The children stood in orderly lines beside yellow school buses. On any other day, they may have been going on a field trip.
On this day, the buses instead took them less than a mile away to a recreation center to be reunited with frightened relatives, who had just learned that their school was now on a dreadful and ever-growing list.
STEM School Highlands Ranch in Colorado, a K-12 campus about seven miles from Columbine High School, became the latest site of a school shooting on Tuesday, when two suspects opened fire in classrooms killing one student and injuring eight others. Two suspects are in custody, police said.
Photographs of the children taken after the attack show childhood invaded by tragedy.
Many of those on campus during the shooting were at an age where they might still reach for a parent’s hand to cross the street.
One student told CNN affiliate KCNC that he thought it was a drill – a lockdown was announced over the intercom system – but then he saw a law enforcement officer with a rifle.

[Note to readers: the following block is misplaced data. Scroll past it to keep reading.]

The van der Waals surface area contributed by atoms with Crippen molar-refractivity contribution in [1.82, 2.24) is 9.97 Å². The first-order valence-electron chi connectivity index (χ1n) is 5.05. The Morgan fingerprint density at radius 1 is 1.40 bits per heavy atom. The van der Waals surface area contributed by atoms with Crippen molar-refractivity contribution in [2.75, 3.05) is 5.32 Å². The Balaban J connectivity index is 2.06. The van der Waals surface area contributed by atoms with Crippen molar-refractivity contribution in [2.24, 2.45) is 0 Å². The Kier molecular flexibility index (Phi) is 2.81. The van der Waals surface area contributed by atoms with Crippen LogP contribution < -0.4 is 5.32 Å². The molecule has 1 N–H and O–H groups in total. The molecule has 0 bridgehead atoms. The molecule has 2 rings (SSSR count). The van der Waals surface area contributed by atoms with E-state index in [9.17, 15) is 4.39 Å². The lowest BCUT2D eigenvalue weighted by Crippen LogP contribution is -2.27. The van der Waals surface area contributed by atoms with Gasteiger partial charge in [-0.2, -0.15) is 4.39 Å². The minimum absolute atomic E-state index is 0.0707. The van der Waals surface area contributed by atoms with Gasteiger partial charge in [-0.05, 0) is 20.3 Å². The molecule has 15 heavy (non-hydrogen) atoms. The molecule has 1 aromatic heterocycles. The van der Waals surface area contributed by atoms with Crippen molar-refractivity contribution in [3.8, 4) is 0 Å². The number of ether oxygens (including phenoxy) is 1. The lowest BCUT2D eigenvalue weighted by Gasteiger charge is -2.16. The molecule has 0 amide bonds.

“We didn’t really expect something like this. We didn’t hear any sort of threats. There’s a lot of things wandering in our minds – ‘Who could’ve done this? Why did it happen?’” the boy, who said his name was Adam, told KCNC.
STEM School parents are now left to comfort their children through an inexplicable, though increasingly common, event.
On Tuesday, parents held their children and kissed their foreheads as the children cried.
In a crowd intermixed with law enforcement officers and relieved families, a man placed his arm protectively around a young boy and used the other to offer a leading hand.
A woman held tightly to a child in her arms, kissing the little one’s cheek.
Two children turned to one another, looking bewildered but embracing as they and their classmates were evacuated from the place they go every day to learn and to play.